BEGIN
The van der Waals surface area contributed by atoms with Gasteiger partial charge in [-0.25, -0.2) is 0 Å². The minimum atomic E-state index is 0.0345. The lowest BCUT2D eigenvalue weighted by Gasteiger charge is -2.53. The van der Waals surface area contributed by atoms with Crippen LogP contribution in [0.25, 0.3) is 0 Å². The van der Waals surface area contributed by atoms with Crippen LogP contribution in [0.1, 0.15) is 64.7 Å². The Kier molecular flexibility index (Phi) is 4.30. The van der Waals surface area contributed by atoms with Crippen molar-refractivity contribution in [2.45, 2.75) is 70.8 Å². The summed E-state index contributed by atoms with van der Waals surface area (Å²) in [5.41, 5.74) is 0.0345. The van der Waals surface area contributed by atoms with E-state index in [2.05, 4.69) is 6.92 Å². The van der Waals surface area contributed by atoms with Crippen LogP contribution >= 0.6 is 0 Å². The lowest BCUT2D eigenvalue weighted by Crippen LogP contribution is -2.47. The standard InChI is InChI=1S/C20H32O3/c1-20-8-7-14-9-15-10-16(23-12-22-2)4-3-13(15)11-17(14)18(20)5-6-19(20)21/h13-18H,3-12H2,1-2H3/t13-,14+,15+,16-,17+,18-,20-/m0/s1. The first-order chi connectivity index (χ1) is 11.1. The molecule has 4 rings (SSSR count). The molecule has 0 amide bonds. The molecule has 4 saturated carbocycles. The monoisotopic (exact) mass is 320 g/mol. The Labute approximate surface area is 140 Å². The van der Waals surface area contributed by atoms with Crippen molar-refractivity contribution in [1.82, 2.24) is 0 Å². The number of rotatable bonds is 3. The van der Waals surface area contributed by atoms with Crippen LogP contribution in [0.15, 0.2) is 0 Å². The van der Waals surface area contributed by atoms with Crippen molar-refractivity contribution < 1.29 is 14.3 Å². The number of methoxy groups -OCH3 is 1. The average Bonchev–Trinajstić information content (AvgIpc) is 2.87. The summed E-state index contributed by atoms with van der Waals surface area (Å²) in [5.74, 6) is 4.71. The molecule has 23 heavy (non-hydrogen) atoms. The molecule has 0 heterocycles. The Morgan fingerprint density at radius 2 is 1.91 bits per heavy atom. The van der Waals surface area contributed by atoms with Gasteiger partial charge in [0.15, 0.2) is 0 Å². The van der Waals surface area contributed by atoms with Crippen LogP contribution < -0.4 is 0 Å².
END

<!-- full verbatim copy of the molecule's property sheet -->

The van der Waals surface area contributed by atoms with Gasteiger partial charge in [-0.25, -0.2) is 0 Å². The minimum atomic E-state index is 0.0345. The lowest BCUT2D eigenvalue weighted by Gasteiger charge is -2.53. The van der Waals surface area contributed by atoms with Crippen LogP contribution in [0.25, 0.3) is 0 Å². The van der Waals surface area contributed by atoms with Crippen LogP contribution in [0.1, 0.15) is 64.7 Å². The Kier molecular flexibility index (Phi) is 4.30. The van der Waals surface area contributed by atoms with Crippen molar-refractivity contribution in [2.45, 2.75) is 70.8 Å². The summed E-state index contributed by atoms with van der Waals surface area (Å²) in [5.41, 5.74) is 0.0345. The van der Waals surface area contributed by atoms with E-state index in [2.05, 4.69) is 6.92 Å². The van der Waals surface area contributed by atoms with Crippen LogP contribution >= 0.6 is 0 Å². The lowest BCUT2D eigenvalue weighted by Crippen LogP contribution is -2.47. The standard InChI is InChI=1S/C20H32O3/c1-20-8-7-14-9-15-10-16(23-12-22-2)4-3-13(15)11-17(14)18(20)5-6-19(20)21/h13-18H,3-12H2,1-2H3/t13-,14+,15+,16-,17+,18-,20-/m0/s1. The first-order chi connectivity index (χ1) is 11.1. The molecule has 4 rings (SSSR count). The molecule has 0 amide bonds. The molecule has 4 saturated carbocycles. The monoisotopic (exact) mass is 320 g/mol. The Labute approximate surface area is 140 Å². The van der Waals surface area contributed by atoms with Crippen molar-refractivity contribution in [1.82, 2.24) is 0 Å². The number of rotatable bonds is 3. The van der Waals surface area contributed by atoms with Crippen LogP contribution in [0.15, 0.2) is 0 Å². The van der Waals surface area contributed by atoms with Crippen molar-refractivity contribution < 1.29 is 14.3 Å². The number of methoxy groups -OCH3 is 1. The average Bonchev–Trinajstić information content (AvgIpc) is 2.87. The summed E-state index contributed by atoms with van der Waals surface area (Å²) in [5.74, 6) is 4.71. The molecule has 23 heavy (non-hydrogen) atoms. The molecule has 0 heterocycles. The Morgan fingerprint density at radius 2 is 1.91 bits per heavy atom. The van der Waals surface area contributed by atoms with Gasteiger partial charge in [0.15, 0.2) is 0 Å². The van der Waals surface area contributed by atoms with Crippen LogP contribution < -0.4 is 0 Å².